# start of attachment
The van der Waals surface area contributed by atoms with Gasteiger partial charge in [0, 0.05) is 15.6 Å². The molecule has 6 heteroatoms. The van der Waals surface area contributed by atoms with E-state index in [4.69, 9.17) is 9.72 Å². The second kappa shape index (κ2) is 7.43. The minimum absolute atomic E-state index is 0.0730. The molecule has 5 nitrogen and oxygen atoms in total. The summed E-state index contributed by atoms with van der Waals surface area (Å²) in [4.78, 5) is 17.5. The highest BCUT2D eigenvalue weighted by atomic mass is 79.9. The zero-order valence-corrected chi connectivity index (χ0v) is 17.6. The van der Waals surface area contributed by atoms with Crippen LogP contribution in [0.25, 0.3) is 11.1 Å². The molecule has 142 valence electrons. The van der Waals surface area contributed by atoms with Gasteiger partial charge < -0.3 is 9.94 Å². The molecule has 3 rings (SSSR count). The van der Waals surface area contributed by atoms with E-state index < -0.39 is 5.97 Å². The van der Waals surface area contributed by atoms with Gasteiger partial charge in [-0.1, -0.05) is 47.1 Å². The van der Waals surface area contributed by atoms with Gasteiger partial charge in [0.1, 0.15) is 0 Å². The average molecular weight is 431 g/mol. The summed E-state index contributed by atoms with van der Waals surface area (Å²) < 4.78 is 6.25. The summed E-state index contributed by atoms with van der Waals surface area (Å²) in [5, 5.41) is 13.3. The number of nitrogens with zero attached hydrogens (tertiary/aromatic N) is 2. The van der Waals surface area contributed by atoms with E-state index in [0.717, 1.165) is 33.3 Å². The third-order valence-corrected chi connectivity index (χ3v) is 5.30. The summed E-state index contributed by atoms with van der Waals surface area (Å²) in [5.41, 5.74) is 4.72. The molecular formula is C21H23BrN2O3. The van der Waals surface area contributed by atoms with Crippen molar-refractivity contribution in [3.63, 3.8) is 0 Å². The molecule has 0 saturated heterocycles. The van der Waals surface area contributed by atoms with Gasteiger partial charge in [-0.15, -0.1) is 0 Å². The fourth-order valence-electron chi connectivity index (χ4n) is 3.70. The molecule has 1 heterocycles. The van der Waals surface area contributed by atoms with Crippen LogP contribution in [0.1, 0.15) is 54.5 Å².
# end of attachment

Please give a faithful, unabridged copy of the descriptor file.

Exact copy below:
The van der Waals surface area contributed by atoms with Gasteiger partial charge in [0, 0.05) is 15.6 Å². The molecule has 6 heteroatoms. The van der Waals surface area contributed by atoms with E-state index in [4.69, 9.17) is 9.72 Å². The second kappa shape index (κ2) is 7.43. The minimum absolute atomic E-state index is 0.0730. The molecule has 5 nitrogen and oxygen atoms in total. The summed E-state index contributed by atoms with van der Waals surface area (Å²) in [4.78, 5) is 17.5. The highest BCUT2D eigenvalue weighted by atomic mass is 79.9. The zero-order valence-corrected chi connectivity index (χ0v) is 17.6. The van der Waals surface area contributed by atoms with Crippen LogP contribution in [0.25, 0.3) is 11.1 Å². The molecule has 142 valence electrons. The van der Waals surface area contributed by atoms with Gasteiger partial charge < -0.3 is 9.94 Å². The molecule has 3 rings (SSSR count). The van der Waals surface area contributed by atoms with E-state index < -0.39 is 5.97 Å². The van der Waals surface area contributed by atoms with Gasteiger partial charge in [-0.1, -0.05) is 47.1 Å². The van der Waals surface area contributed by atoms with Gasteiger partial charge in [0.1, 0.15) is 0 Å². The average molecular weight is 431 g/mol. The summed E-state index contributed by atoms with van der Waals surface area (Å²) < 4.78 is 6.25. The summed E-state index contributed by atoms with van der Waals surface area (Å²) in [5, 5.41) is 13.3. The number of nitrogens with zero attached hydrogens (tertiary/aromatic N) is 2. The van der Waals surface area contributed by atoms with E-state index in [0.717, 1.165) is 33.3 Å². The third-order valence-corrected chi connectivity index (χ3v) is 5.30. The summed E-state index contributed by atoms with van der Waals surface area (Å²) in [5.41, 5.74) is 4.72. The molecular formula is C21H23BrN2O3. The van der Waals surface area contributed by atoms with Crippen molar-refractivity contribution in [3.63, 3.8) is 0 Å². The molecule has 0 saturated heterocycles. The van der Waals surface area contributed by atoms with Gasteiger partial charge in [-0.15, -0.1) is 0 Å². The fourth-order valence-electron chi connectivity index (χ4n) is 3.70. The molecule has 1 heterocycles. The van der Waals surface area contributed by atoms with Crippen LogP contribution in [0.1, 0.15) is 54.5 Å².